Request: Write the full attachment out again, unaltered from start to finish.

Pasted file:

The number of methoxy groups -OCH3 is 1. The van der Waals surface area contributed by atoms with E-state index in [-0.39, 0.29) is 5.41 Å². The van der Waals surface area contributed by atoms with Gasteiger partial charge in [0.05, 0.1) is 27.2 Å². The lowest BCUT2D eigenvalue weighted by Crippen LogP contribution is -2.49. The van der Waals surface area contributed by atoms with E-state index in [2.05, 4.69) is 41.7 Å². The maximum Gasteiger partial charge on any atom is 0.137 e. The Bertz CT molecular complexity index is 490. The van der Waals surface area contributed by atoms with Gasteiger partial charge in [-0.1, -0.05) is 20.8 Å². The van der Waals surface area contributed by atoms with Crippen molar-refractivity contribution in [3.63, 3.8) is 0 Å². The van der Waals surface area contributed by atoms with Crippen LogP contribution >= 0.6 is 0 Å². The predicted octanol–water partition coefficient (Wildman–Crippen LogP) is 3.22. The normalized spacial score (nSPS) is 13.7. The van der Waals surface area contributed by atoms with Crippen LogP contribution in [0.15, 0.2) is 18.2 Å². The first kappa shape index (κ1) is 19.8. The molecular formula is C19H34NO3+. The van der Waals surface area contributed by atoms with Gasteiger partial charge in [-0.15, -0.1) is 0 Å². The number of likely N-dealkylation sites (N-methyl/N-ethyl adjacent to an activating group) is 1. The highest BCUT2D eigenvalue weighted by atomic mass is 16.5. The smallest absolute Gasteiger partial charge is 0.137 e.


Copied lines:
The number of methoxy groups -OCH3 is 1. The van der Waals surface area contributed by atoms with E-state index in [-0.39, 0.29) is 5.41 Å². The van der Waals surface area contributed by atoms with Gasteiger partial charge in [0.05, 0.1) is 27.2 Å². The lowest BCUT2D eigenvalue weighted by Crippen LogP contribution is -2.49. The van der Waals surface area contributed by atoms with E-state index in [2.05, 4.69) is 41.7 Å². The maximum Gasteiger partial charge on any atom is 0.137 e. The Bertz CT molecular complexity index is 490. The van der Waals surface area contributed by atoms with Gasteiger partial charge in [-0.1, -0.05) is 20.8 Å². The van der Waals surface area contributed by atoms with Crippen molar-refractivity contribution in [3.63, 3.8) is 0 Å². The van der Waals surface area contributed by atoms with Crippen LogP contribution >= 0.6 is 0 Å². The predicted octanol–water partition coefficient (Wildman–Crippen LogP) is 3.22. The normalized spacial score (nSPS) is 13.7. The van der Waals surface area contributed by atoms with Crippen LogP contribution in [0.15, 0.2) is 18.2 Å². The first kappa shape index (κ1) is 19.8. The molecular formula is C19H34NO3+. The van der Waals surface area contributed by atoms with Gasteiger partial charge in [-0.15, -0.1) is 0 Å². The number of likely N-dealkylation sites (N-methyl/N-ethyl adjacent to an activating group) is 1. The highest BCUT2D eigenvalue weighted by atomic mass is 16.5. The smallest absolute Gasteiger partial charge is 0.137 e.